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Čezeta e-scooter: The rebirth of the chicest communist-era scooter (theguardian.com)
120 points by r0n0j0y 6 months ago | hide | past | web | favorite | 69 comments

£11,000! I can buy an electric scooter here for $700.

Unfortunately, the article is really just a Press Release. So it doesn't go into any detail about what you get for all that money and whether it is worth it.

Where I live (not the US) there are a growing number of electric scooters. I'd guesstimate maybe 20-30% of vehicles on the road now are electric scooters.

It is amazing how much quieter it makes...everything. Internal combustion engines are so noisy yet we've become so accustomed to them.

Its an artisan rebuild of 60 year old rusted East block engineering corpses targeted at hipster clientele.

That explains the facial recognition block on the ignition: you may only start the scooter while sporting mutton chops or a handlebar mustache.

>£11,000! I can buy an electric scooter here for $700.

Perhaps, but there are also cars that cost $10000 and cars that cost $500000.

But is there parity between a $14k scooter and a $500k car? Probably not, but as the Devil said, "there is no accounting for tastes."

I think the better question is, who will buy a $14k scooter if and when $24k electric cars become available? Given the affect of mass production, will this scooter eventually get to $700?

Personally, I think that thing is ugly as sin and I still prefer crotch rockets.

Who buys a $500 second hand scooter when $1000 second hand cars are available?

Answer: People who want them.

An ICE scooter is usually in the 70-80db range. More lawn mover noisy than a car, and almost embarrassing to ride at night when it's quiet.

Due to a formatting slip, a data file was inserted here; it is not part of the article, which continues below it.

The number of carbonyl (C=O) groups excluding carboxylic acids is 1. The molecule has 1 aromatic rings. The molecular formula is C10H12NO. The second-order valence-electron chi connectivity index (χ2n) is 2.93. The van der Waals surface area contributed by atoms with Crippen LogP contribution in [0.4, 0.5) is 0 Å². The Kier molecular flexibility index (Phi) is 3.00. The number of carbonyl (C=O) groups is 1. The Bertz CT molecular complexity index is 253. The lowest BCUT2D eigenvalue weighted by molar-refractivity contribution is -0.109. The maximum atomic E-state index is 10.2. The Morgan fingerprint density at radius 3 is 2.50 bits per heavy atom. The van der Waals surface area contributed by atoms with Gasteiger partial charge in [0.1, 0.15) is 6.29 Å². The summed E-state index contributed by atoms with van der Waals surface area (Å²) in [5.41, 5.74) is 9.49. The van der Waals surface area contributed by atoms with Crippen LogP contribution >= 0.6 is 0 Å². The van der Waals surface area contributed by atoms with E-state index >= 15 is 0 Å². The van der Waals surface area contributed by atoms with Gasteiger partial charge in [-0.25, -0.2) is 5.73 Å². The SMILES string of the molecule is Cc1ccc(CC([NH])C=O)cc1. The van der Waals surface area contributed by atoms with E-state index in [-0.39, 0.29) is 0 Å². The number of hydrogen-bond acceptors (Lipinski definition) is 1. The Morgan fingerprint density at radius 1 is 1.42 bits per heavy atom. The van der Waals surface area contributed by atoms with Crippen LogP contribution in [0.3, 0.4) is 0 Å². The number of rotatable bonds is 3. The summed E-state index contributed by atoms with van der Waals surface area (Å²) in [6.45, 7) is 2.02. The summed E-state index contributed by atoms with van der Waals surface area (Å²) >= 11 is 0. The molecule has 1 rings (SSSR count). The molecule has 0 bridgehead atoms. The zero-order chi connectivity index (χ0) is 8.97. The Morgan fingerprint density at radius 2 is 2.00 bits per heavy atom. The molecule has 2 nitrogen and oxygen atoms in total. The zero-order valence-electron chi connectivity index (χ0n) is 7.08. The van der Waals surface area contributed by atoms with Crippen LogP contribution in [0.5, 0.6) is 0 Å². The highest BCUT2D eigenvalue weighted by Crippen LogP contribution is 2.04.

I finally tossed my old 50cc scooter just yesterday. Too noisy and while it got about 25km/l it only had a 5l tank which is less range than this electric.

For $700! This is the stand up push style pedestrian scooter. What they are selling is the larger motoscooter (I wish the English language had a better way to indicate the difference). Similar to a Vespa which is far more than $700.

No, $700 is not a push style pedestrian scooter where I live. That would be an insane amount of money to spend on something like that here.

$700 gets you something that you can drive on the city streets & highways with a range of 100km and can carry 2 people.


Well this is not really targeting the same market then. I also live "not in the US" (in France) and the electric scooter I see the most in our streets is the BMW C evolution which retails at more than 15k euros.

I'm not surprised that things are cheaper in Vietnam given the lower wages and very different culture when it comes to motorized two wheeled vehicles.

Gratuitous rip of Piagios "Vespa (tm) Trade dress there :-)